Born in Sargodha, the daughter of village school teachers, she grew up in a community of mainly landless farm laborers. Despite her limited access to resources and opportunities, she overcame every barrier courageously, emerged as a grassroots leader and proved that women can make their paths to leadership. Rubina is currently pursuing a Ph.D. in leadership studies from the University of San Diego in the United States.
Rubina is a founding member of Taangh Wasaib Organization [TWO], a rights-based development group working for communal harmony and equality by addressing issues of violence against women, religious intolerance and sectarianism and discriminatory laws and policies against women and minorities. Rubina protects the rights of women who are targets of gender-based violence, trains women’s groups to report on violence against women, supports victims with counseling and legal aid, and works with media to bring attention to these issues. She has appeared on PTV, ARY TV, ATV, Dunya TV and GEO TV, as well as participated in interactive discussions on Public Radio FM 93 and FM 96. She also spoke on FOX News, San Diego 6, KPBS.
At the platform of COSAP, Rubina actively participated in a campaign for the restoration of a joint electorate system. She was the Pakistan People’s Party nominee for reserve seats for women in Punjab Assembly in 2002. Rubina has introduced human rights education programming in more than 200 public and private schools and written scripts for films and theater productions on human rights and peace issues. TWO’s production on the issue of domestic violence “Shackle Yet to Open,” was presented in the SAARC Film Festival 2011. During the devastating 2010 floods, TWO commenced the rehabilitation of flood victims in Khushab, Mianwali, Bhakkar, Layyah and Sargodha. Rubina has traveled in different parts of the world presenting and teaching on peace, justice, genderissues, human rights, capacity building, advocacy and many other topics.
Rubina’s journey of achievements has been long and challenging. She received her master’s in chemistry from BZU Multan and her master’s in development studies from Ireland, where she was awarded Student of the Year for her outstanding educational career. Her nomination for the Noble Peace Prize in 2005 as part of the 1,000 Women for Peace project is a hallmark for her life. In 2009 she was selected as a Woman PeaceMaker at the Joan B. Kroc Institute for Peace & Justice, where her life story was documented, and in 2010 was the recipient of the World Vision Peacemaking Award. She also won the 2011 Woman of Courage Award, along with former Speaker of the U.S. House of Representatives Nancy Pelosi, from the National Women's Political Caucus, an award given to women from diverse backgrounds who exemplify women's leadership and demonstrate courage by taking a stand to further civil rights and equality.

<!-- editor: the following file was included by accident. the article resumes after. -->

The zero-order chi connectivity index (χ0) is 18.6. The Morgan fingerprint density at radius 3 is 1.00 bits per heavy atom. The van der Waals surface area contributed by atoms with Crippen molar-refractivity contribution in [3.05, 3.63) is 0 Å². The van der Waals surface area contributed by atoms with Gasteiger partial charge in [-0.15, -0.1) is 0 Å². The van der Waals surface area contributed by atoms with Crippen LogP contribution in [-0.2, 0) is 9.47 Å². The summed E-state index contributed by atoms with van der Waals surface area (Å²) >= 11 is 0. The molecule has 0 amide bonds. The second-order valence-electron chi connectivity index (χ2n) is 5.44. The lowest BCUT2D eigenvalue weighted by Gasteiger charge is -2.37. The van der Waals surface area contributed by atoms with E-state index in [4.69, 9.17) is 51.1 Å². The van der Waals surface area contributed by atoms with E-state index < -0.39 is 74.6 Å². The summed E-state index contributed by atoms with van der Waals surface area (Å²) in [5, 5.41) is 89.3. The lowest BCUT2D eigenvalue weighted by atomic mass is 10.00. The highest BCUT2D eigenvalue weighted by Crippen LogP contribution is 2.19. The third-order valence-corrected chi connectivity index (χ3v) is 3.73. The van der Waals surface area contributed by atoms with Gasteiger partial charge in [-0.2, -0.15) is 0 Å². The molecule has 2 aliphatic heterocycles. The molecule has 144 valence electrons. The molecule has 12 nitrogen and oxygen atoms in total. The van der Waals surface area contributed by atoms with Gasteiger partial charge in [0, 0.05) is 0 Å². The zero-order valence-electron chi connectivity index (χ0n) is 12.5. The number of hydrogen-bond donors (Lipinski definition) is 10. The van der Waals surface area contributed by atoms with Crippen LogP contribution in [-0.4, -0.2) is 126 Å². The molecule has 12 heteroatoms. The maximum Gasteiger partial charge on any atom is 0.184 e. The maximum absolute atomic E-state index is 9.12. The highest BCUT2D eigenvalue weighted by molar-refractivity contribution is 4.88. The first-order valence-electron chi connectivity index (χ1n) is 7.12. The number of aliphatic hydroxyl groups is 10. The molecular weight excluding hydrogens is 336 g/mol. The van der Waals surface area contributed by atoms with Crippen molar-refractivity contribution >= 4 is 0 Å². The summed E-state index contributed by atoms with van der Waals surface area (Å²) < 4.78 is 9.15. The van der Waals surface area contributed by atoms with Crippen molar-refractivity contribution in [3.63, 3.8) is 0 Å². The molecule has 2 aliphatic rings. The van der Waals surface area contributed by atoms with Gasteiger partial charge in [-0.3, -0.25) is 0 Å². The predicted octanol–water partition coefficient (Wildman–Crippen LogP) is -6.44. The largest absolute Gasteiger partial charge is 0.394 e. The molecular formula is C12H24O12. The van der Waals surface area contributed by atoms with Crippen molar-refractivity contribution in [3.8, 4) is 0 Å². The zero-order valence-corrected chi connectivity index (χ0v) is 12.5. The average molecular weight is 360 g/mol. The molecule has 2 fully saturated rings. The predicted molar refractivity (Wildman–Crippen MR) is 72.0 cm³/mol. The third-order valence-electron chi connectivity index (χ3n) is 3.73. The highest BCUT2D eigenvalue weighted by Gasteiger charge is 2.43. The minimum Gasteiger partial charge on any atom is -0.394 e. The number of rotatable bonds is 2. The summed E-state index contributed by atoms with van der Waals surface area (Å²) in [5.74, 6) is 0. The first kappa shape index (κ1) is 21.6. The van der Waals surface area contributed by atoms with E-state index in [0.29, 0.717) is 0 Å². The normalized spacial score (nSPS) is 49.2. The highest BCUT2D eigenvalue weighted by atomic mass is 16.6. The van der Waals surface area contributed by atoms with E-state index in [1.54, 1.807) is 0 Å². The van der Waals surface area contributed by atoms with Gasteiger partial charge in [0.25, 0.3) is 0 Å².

Her unprecedented services were also hailed by District Bar Association Sargodha, Hurmat-e-Qalam Society, Adal Foundation, Award Foundation Faisalabad and HECP Lahore. At the 21st Annual Award Ceremony held this year, Rubina’s services were lauded along with Ahmed Fraz, Makhdoom Javaid Hashmi, Abdussalam Somro. The ceremony was attended by Governor K.P, Barrister Masaood Kousar, S.M. Zafar, Justice (Rtd) Javaid Iqbal, Dr. MujahidKamran, Justice (Rtd.) Muneer A. Sheikh and Mehnaz Rafi, and other dignitaries. Rubina is the first Pakistani Christian woman awarded this medal. The other two Christian women who’ve received this award belong to Britain and Germany. Former Chief Justice of Pakistan A.R. Karnalis was the first non-Muslim Pakistani awarded with this honor and Bishop of Lahore Dr. Alixandar John Malik was the second.
As a minority woman, Rubina has faced many challenges, ranging from intimidation to threats of prosecution and false accusations. However, like others of her tribe, she accepts them as part and parcel of an activist’s job, and continues with her work by engaging volunteers and adopting interfaith dialogue and Sufi teachings as key strategies for managing these risks and conveying the message of tolerance and peace to people to reduce hatred in society. For Rubina, lasting peace cannot be achieved without integration with the majority culture. Religious minorities must merge their voices with the majority, and women must work in collaboration with men. Today, when the world thinks Pakistan is an unsafe place for minorities, Rubina is a positive image of Pakistan.